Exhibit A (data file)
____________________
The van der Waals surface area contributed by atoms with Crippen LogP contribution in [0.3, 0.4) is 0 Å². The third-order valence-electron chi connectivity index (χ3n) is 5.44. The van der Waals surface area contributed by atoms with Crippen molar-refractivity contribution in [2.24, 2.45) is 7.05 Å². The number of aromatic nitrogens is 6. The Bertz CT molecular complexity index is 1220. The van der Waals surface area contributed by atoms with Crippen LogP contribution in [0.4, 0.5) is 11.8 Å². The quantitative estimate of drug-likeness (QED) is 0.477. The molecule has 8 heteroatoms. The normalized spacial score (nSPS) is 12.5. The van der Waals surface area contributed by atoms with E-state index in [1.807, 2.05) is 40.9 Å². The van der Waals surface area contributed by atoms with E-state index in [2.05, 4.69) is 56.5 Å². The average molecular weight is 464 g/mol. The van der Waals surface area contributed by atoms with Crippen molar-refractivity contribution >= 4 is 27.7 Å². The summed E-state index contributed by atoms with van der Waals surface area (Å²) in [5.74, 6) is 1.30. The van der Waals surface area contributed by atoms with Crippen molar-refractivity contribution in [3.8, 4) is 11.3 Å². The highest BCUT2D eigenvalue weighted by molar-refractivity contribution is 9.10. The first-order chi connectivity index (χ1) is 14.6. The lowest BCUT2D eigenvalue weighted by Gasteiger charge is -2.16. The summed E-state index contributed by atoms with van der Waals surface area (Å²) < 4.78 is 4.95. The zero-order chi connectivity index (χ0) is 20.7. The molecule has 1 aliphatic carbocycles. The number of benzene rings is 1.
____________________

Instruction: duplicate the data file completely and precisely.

The van der Waals surface area contributed by atoms with Crippen LogP contribution in [0.3, 0.4) is 0 Å². The third-order valence-electron chi connectivity index (χ3n) is 5.44. The van der Waals surface area contributed by atoms with Crippen molar-refractivity contribution in [2.24, 2.45) is 7.05 Å². The number of aromatic nitrogens is 6. The Bertz CT molecular complexity index is 1220. The van der Waals surface area contributed by atoms with Crippen LogP contribution in [0.4, 0.5) is 11.8 Å². The quantitative estimate of drug-likeness (QED) is 0.477. The molecule has 8 heteroatoms. The normalized spacial score (nSPS) is 12.5. The van der Waals surface area contributed by atoms with E-state index in [1.807, 2.05) is 40.9 Å². The van der Waals surface area contributed by atoms with E-state index in [2.05, 4.69) is 56.5 Å². The average molecular weight is 464 g/mol. The van der Waals surface area contributed by atoms with Crippen molar-refractivity contribution >= 4 is 27.7 Å². The summed E-state index contributed by atoms with van der Waals surface area (Å²) in [5.74, 6) is 1.30. The van der Waals surface area contributed by atoms with Crippen molar-refractivity contribution in [3.8, 4) is 11.3 Å². The highest BCUT2D eigenvalue weighted by molar-refractivity contribution is 9.10. The first-order chi connectivity index (χ1) is 14.6. The lowest BCUT2D eigenvalue weighted by Gasteiger charge is -2.16. The summed E-state index contributed by atoms with van der Waals surface area (Å²) < 4.78 is 4.95. The zero-order chi connectivity index (χ0) is 20.7. The molecule has 1 aliphatic carbocycles. The number of benzene rings is 1.